Largent calls the moratorium a pause on new or expanded activity so officials can consider their options for limiting cannabis odors, setting buffer zones or mitigating other potential impacts. On Sept. 3, commissioners will likely renew the moratorium for another six months.

But the "pause" shut down one local producer, Moonlight Growers, when it was forced to move shortly after the moratorium went into effect. Even though Moonlight sought to consolidate with another local grower and reduce its overall crop footprint, officials reportedly blocked the permitting as a potential expansion.

Moonlight Growers posted in April they had already destroyed their marijuana inventory and purchased construction materials for the move, but were denied.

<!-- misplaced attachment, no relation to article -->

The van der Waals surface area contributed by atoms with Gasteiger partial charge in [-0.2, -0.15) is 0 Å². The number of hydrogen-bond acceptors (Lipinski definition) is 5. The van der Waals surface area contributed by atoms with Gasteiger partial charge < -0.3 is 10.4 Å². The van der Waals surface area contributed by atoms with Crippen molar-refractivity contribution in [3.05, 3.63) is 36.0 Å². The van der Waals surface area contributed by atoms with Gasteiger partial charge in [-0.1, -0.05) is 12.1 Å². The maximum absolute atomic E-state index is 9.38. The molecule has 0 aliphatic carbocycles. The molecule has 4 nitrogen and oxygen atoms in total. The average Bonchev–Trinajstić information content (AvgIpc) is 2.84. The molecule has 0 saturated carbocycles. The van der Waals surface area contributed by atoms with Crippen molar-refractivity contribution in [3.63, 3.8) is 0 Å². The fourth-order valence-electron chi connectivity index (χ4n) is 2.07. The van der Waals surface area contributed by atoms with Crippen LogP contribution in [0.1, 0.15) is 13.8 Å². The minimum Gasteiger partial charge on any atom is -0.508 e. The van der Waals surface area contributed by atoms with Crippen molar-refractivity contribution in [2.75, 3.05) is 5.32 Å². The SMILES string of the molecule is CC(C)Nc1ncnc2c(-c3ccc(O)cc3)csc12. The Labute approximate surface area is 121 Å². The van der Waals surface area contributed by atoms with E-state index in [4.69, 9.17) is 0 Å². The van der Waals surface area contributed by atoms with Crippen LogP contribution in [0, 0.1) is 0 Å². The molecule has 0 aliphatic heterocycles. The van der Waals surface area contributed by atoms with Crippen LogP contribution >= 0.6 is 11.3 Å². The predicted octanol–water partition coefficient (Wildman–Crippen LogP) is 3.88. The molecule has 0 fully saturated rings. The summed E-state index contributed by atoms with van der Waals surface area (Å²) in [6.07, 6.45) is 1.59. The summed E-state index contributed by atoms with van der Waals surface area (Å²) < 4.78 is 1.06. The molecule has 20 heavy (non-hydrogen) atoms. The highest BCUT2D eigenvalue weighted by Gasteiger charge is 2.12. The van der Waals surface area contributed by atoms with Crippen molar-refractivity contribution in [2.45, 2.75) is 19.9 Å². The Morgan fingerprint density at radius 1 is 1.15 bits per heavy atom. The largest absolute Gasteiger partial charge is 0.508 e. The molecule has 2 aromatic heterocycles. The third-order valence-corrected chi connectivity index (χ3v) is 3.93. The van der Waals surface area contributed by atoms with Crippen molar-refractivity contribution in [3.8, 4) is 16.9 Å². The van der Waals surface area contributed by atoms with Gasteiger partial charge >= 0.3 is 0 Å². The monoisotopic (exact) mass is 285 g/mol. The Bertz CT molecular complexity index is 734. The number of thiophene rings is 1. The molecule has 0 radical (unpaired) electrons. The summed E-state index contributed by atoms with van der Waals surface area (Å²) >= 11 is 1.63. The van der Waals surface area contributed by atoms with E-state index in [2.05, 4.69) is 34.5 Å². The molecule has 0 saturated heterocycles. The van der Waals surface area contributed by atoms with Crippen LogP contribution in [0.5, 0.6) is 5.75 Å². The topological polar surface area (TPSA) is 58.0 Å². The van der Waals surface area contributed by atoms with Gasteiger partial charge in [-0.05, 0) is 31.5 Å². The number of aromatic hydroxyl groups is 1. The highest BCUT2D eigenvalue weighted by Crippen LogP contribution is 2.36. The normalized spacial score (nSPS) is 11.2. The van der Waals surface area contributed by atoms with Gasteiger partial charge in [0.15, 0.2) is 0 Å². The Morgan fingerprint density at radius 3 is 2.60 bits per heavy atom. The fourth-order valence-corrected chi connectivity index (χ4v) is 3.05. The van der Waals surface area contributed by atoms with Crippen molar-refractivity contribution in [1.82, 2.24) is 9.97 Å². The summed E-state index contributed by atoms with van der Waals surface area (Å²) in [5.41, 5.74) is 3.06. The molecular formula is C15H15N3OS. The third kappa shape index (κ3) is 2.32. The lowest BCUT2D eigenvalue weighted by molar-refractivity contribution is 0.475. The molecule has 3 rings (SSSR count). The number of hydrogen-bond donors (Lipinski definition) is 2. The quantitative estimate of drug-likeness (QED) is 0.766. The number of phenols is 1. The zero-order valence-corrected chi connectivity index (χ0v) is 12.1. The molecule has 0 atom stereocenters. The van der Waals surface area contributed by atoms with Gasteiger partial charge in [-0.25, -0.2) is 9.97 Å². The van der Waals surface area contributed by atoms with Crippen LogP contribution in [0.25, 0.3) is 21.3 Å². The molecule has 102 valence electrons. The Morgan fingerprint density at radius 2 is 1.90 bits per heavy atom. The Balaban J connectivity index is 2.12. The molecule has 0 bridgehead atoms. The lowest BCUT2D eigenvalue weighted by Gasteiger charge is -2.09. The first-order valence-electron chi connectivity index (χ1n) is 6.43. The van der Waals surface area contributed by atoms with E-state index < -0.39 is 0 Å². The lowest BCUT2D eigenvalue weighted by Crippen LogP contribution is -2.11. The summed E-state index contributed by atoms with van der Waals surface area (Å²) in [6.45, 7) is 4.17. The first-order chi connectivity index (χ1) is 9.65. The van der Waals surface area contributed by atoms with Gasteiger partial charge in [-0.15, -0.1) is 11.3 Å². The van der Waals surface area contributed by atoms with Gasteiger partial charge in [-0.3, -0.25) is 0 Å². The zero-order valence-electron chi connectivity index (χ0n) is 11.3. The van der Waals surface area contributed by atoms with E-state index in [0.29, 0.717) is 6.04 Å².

"[We] are left without a home," the company posted, "and no time to find a new one. ... This has left a bitter taste in our mouths regarding Washington state and the recreational cannabis regulatory framework."

County officials say the grow eventually received approval to move, but the operation has remained in flux under different management.

A large, red binder dominates the center of County Planner Alan Thomson's desk. It contains copies of all the city and county ordinances on marijuana zoning across the state. Thomson says he's working with the county planning commission to draft new local regulations.

"We had no idea that this was going to happen," he says of the recent debate. "Things looked like it was moving smoothly and we had a number of businesses operating in the county. Then all of a sudden the floor fell out from under us."

Whitman County zones all land as agricultural use by default. Since the county classified marijuana as an agricultural product, it meant producers could operate anywhere as long as they met state guidelines on distances from schools, parks or other specific locations.